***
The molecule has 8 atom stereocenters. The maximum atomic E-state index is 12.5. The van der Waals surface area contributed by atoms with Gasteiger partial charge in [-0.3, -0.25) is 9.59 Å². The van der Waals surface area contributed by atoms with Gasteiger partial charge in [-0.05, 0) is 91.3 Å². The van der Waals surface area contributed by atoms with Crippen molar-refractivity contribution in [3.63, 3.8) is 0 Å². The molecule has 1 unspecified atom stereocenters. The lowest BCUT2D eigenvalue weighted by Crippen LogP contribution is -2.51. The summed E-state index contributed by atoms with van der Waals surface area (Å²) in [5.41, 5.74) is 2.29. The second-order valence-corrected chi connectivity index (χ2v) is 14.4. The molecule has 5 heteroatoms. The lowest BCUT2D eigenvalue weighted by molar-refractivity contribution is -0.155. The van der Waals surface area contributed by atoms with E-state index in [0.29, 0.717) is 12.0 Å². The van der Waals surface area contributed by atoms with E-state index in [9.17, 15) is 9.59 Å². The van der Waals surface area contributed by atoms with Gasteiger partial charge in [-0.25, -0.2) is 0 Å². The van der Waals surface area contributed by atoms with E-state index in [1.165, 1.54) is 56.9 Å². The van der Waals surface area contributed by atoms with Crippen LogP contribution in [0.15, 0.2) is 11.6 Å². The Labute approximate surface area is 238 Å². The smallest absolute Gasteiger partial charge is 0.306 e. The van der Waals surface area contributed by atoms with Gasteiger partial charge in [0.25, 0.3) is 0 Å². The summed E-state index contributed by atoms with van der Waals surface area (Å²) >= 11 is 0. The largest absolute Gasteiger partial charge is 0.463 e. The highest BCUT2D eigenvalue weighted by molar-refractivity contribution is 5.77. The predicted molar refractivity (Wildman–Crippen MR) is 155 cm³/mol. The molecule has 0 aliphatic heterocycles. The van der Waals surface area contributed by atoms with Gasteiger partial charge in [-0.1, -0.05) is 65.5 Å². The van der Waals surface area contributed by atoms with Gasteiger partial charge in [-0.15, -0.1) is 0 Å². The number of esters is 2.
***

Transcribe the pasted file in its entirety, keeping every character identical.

The molecule has 8 atom stereocenters. The maximum atomic E-state index is 12.5. The van der Waals surface area contributed by atoms with Gasteiger partial charge in [-0.3, -0.25) is 9.59 Å². The van der Waals surface area contributed by atoms with Gasteiger partial charge in [-0.05, 0) is 91.3 Å². The van der Waals surface area contributed by atoms with Crippen molar-refractivity contribution in [3.63, 3.8) is 0 Å². The molecule has 1 unspecified atom stereocenters. The lowest BCUT2D eigenvalue weighted by Crippen LogP contribution is -2.51. The summed E-state index contributed by atoms with van der Waals surface area (Å²) in [5.41, 5.74) is 2.29. The second-order valence-corrected chi connectivity index (χ2v) is 14.4. The molecule has 5 heteroatoms. The lowest BCUT2D eigenvalue weighted by molar-refractivity contribution is -0.155. The van der Waals surface area contributed by atoms with E-state index in [0.29, 0.717) is 12.0 Å². The van der Waals surface area contributed by atoms with E-state index in [9.17, 15) is 9.59 Å². The van der Waals surface area contributed by atoms with Gasteiger partial charge in [-0.25, -0.2) is 0 Å². The van der Waals surface area contributed by atoms with E-state index in [1.165, 1.54) is 56.9 Å². The van der Waals surface area contributed by atoms with Crippen LogP contribution in [0.15, 0.2) is 11.6 Å². The Labute approximate surface area is 238 Å². The smallest absolute Gasteiger partial charge is 0.306 e. The van der Waals surface area contributed by atoms with Gasteiger partial charge in [0.25, 0.3) is 0 Å². The summed E-state index contributed by atoms with van der Waals surface area (Å²) >= 11 is 0. The largest absolute Gasteiger partial charge is 0.463 e. The highest BCUT2D eigenvalue weighted by molar-refractivity contribution is 5.77. The predicted molar refractivity (Wildman–Crippen MR) is 155 cm³/mol. The molecule has 0 aliphatic heterocycles. The van der Waals surface area contributed by atoms with Gasteiger partial charge in [-0.1, -0.05) is 65.5 Å². The van der Waals surface area contributed by atoms with Gasteiger partial charge in [-0.15, -0.1) is 0 Å². The number of esters is 2.